The following has been published by the Government of the Dominican Republic:
“Legal Requirements for U. S. Citizens to Obtain Valid Divorces in the Dominican Republic
Recently, a number of U. S. citizens have inquired about the process by which they can obtain a valid divorce in the Dominican Republic. A special divorce law for nonresident foreigner (passed in 1971) provides that the only permissible grounds for divorce of non-resident foreigners is mutual consent. This means that if a husband and wife who do not reside in the Dominican Republic want to obtain a valid divorce under Dominican law, both spouses must agree that they want to obtain such a divorce.
The special divorce law also establishes four requirements to obtain such a divorce:1. One of the spouses who wish to be divorced must make a personal appearance in court in the Dominican Republic. The special divorce law does not require the person seeking a divorce to reside in the Dominican Republic for any length of time. Therefore, the spouse making the personal appearance in the Dominican court could arrive one day and depart the next day, after meeting all other legal requirements.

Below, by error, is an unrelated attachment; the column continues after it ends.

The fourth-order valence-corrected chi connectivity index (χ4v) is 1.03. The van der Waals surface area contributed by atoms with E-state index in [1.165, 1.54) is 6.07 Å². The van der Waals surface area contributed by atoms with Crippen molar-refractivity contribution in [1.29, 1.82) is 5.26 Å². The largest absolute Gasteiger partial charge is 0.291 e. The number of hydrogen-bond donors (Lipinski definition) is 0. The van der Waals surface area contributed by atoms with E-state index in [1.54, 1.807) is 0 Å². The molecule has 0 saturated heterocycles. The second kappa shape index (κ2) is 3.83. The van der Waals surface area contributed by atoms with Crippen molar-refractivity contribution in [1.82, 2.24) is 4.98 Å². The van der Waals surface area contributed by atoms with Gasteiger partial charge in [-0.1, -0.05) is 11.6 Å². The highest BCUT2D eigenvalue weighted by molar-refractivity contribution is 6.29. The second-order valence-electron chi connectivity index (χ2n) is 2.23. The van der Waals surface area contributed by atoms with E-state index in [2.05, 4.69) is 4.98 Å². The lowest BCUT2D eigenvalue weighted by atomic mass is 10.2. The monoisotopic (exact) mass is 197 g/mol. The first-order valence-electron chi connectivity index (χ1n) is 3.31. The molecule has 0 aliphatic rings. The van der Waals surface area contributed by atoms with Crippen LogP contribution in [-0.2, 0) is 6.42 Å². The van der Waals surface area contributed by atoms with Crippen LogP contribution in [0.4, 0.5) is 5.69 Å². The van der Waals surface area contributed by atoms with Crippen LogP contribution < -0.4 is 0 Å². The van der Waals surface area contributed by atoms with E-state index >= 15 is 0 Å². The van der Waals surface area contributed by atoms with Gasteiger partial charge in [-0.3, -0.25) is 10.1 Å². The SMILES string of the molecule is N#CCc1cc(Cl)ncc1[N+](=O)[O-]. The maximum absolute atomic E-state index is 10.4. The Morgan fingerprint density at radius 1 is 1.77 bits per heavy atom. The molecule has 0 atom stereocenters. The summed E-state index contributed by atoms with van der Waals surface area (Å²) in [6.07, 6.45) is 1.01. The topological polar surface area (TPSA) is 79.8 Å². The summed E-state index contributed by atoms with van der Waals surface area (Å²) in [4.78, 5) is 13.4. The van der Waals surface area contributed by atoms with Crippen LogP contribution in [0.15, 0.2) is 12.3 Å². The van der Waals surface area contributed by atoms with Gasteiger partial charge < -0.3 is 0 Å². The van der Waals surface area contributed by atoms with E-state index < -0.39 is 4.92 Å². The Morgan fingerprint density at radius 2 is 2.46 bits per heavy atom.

2. The divorcing spouses must enter into a separation agreement with respect to the division of their common property, custody over their children (if any), and alimony and support payments. The spouses should have such an agreement drafted by an attorney who practices law in the jurisdiction of the domicile of the marriage.3. If one of the divorcing spouses does not appear in the Dominican Republic, he or she must execute a power of attorney in the presence of a Notary Public or a Dominican Consul. (A list of the locations of Dominican Consuls in the United States is attached). This power of attorney provides evidence to the Dominican court that the non-appearing spouses accept the jurisdiction of that court.
4. The spouse who appears in the Dominican Republic to obtain the divorce must provide not only the separation agreement and the power of attorney but (copies of?) the birth certificates of all minor children born in the marriage and a certified copy of the marriage certificate. Once the spouse makes the necessary appearance in the Dominican Republic, it will take between one and four weeks, depending on the courts workload, for the divorce judgment to be handed down and registered.